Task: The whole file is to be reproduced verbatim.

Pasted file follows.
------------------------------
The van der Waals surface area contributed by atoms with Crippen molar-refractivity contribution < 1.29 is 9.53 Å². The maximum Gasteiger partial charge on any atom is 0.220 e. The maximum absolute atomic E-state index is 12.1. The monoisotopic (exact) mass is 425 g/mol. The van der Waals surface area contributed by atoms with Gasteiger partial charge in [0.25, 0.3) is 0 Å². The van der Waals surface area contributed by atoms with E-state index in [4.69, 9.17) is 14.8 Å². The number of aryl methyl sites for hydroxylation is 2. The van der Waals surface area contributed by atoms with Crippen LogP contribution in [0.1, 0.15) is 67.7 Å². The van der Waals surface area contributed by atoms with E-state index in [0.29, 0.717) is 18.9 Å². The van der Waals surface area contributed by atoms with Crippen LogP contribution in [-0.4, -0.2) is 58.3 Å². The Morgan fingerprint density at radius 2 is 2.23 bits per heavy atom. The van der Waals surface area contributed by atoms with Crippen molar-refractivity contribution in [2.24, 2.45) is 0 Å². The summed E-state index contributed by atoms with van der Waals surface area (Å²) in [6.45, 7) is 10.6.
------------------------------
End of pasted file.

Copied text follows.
The van der Waals surface area contributed by atoms with Crippen molar-refractivity contribution < 1.29 is 9.53 Å². The maximum Gasteiger partial charge on any atom is 0.220 e. The maximum absolute atomic E-state index is 12.1. The monoisotopic (exact) mass is 425 g/mol. The van der Waals surface area contributed by atoms with Gasteiger partial charge in [0.25, 0.3) is 0 Å². The van der Waals surface area contributed by atoms with E-state index in [4.69, 9.17) is 14.8 Å². The number of aryl methyl sites for hydroxylation is 2. The van der Waals surface area contributed by atoms with Crippen LogP contribution in [0.1, 0.15) is 67.7 Å². The van der Waals surface area contributed by atoms with E-state index in [0.29, 0.717) is 18.9 Å². The van der Waals surface area contributed by atoms with Crippen LogP contribution in [-0.4, -0.2) is 58.3 Å². The Morgan fingerprint density at radius 2 is 2.23 bits per heavy atom. The van der Waals surface area contributed by atoms with Crippen molar-refractivity contribution in [2.24, 2.45) is 0 Å². The summed E-state index contributed by atoms with van der Waals surface area (Å²) in [6.45, 7) is 10.6.